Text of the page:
I was recently talking with a friend who served on the setup team at his church who had to report at 6:30 am. Wow, that’s a lot of setup, I thought. As he continued to explain his tasks, he mentioned the bouncy house he had to prepare for the kids. Here’s the gist of our conversation:
Me: “Really? A bouncy house?”
My friend: “Yeah, we want the kids to love coming to church, so we have a bouncy house for them.”
Me: “So are they a part of the service?”
My friend: “No, the adults go to the service, and the kids enjoy the bouncy house and some teaching.”
This happens to be an evangelical congregation, and their strategy for keeping kids interested in church is to entertain them so their church experience is fun and appealing.
Clearly this is an extreme example, but it seems that the philosophy behind this has seeped into mainstream evangelicalism, and here it is—Worship is primarily for adults. When the kids are older, and able to understand and participate, we’ll welcome them into the worship service. But while they’re young, let’s make church as fun as possible so they’ll want to come now, and then keep coming when they hit the teen years. Most likely the great majority of these churches hold Sunday School or a Children’s Church program concurrently with their services, and are seeking to teach the children during that time, but they don’t believe children have a place in the worship service.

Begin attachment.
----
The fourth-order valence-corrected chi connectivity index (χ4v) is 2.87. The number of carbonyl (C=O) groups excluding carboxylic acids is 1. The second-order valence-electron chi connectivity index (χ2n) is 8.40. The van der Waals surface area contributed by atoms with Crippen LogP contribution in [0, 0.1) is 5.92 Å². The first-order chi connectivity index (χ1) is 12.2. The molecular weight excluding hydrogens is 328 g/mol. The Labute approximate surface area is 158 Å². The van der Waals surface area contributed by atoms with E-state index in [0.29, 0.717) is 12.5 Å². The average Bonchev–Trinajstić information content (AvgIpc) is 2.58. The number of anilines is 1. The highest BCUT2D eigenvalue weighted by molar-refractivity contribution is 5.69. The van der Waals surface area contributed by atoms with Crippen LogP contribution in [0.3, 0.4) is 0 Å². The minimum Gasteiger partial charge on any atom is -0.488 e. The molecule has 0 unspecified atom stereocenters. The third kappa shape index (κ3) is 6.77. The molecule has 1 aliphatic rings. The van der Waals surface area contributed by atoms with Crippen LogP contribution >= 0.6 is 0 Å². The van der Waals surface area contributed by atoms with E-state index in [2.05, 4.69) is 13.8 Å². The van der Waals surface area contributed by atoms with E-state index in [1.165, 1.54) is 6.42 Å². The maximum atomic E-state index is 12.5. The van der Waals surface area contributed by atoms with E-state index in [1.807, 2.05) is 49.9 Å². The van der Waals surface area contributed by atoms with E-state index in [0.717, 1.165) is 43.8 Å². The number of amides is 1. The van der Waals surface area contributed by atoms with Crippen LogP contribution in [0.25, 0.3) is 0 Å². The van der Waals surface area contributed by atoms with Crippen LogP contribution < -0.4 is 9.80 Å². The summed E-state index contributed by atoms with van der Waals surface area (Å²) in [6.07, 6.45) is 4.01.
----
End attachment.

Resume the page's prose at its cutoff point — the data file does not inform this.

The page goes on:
As you can imagine, I have a different perspective. The church I belong to has long held that children are as much a part of the Body of believers as adults, and the Church is to be about ‘growing’ worshippers—whether they’re our little ones, or adults new to the faith, or longtime believers. Certainly there’s a place for nursery, and even Children’s Church for our youngest ones, but worship is for the whole community, and it’s vital that everyone participates at some level, and from the earliest age.
There are ways to do this and I hope in upcoming blog posts to propose ideas on how best to incorporate our children into our services, with practical tips for parents. Granted, this topic is somewhat peripheral to the VBS ministry that is Reachout’s focus. But the ultimate goal even of VBS is to grow worshippers, just as it is the Church’s goal. VBS can be children’s first introduction to the Church, and our prayer is that those children and their families will become believers and active worshippers. So we design our VBS program to not only introduce children to Jesus and the Gospel, but to instill in them a love for reading, knowing, and memorizing the Word of God, and worshipping Him in every aspect of their lives.
Be watching for my next blog post in the upcoming weeks with tips for churches and parents. I hope to hear your thoughts, so please leave your comments!